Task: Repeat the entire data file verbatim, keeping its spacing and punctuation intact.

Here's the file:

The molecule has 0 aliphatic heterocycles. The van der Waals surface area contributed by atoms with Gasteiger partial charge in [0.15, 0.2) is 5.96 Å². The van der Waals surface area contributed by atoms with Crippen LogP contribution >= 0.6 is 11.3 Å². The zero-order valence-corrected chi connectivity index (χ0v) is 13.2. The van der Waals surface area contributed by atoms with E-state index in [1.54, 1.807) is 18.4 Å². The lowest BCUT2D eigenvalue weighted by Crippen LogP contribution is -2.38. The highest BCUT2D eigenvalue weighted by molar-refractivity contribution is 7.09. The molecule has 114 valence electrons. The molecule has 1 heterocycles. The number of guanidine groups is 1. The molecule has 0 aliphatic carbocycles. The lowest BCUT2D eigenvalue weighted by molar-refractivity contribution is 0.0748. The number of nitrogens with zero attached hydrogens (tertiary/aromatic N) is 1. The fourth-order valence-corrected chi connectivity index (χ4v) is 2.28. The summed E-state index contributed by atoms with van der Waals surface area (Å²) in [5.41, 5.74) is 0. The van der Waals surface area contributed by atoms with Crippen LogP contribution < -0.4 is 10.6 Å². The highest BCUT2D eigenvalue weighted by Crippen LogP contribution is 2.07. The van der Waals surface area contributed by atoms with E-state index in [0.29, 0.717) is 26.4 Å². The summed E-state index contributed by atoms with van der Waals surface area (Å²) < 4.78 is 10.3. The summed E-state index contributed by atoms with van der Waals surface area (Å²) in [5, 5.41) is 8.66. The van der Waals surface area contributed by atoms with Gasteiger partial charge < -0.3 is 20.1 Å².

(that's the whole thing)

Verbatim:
The molecule has 0 aliphatic heterocycles. The van der Waals surface area contributed by atoms with Gasteiger partial charge in [0.15, 0.2) is 5.96 Å². The van der Waals surface area contributed by atoms with Crippen LogP contribution >= 0.6 is 11.3 Å². The zero-order valence-corrected chi connectivity index (χ0v) is 13.2. The van der Waals surface area contributed by atoms with E-state index in [1.54, 1.807) is 18.4 Å². The lowest BCUT2D eigenvalue weighted by Crippen LogP contribution is -2.38. The highest BCUT2D eigenvalue weighted by molar-refractivity contribution is 7.09. The molecule has 114 valence electrons. The molecule has 1 heterocycles. The number of guanidine groups is 1. The molecule has 0 aliphatic carbocycles. The lowest BCUT2D eigenvalue weighted by molar-refractivity contribution is 0.0748. The number of nitrogens with zero attached hydrogens (tertiary/aromatic N) is 1. The fourth-order valence-corrected chi connectivity index (χ4v) is 2.28. The summed E-state index contributed by atoms with van der Waals surface area (Å²) in [5.41, 5.74) is 0. The van der Waals surface area contributed by atoms with Crippen LogP contribution < -0.4 is 10.6 Å². The highest BCUT2D eigenvalue weighted by Crippen LogP contribution is 2.07. The van der Waals surface area contributed by atoms with E-state index in [0.29, 0.717) is 26.4 Å². The summed E-state index contributed by atoms with van der Waals surface area (Å²) < 4.78 is 10.3. The summed E-state index contributed by atoms with van der Waals surface area (Å²) in [5, 5.41) is 8.66. The van der Waals surface area contributed by atoms with Gasteiger partial charge < -0.3 is 20.1 Å².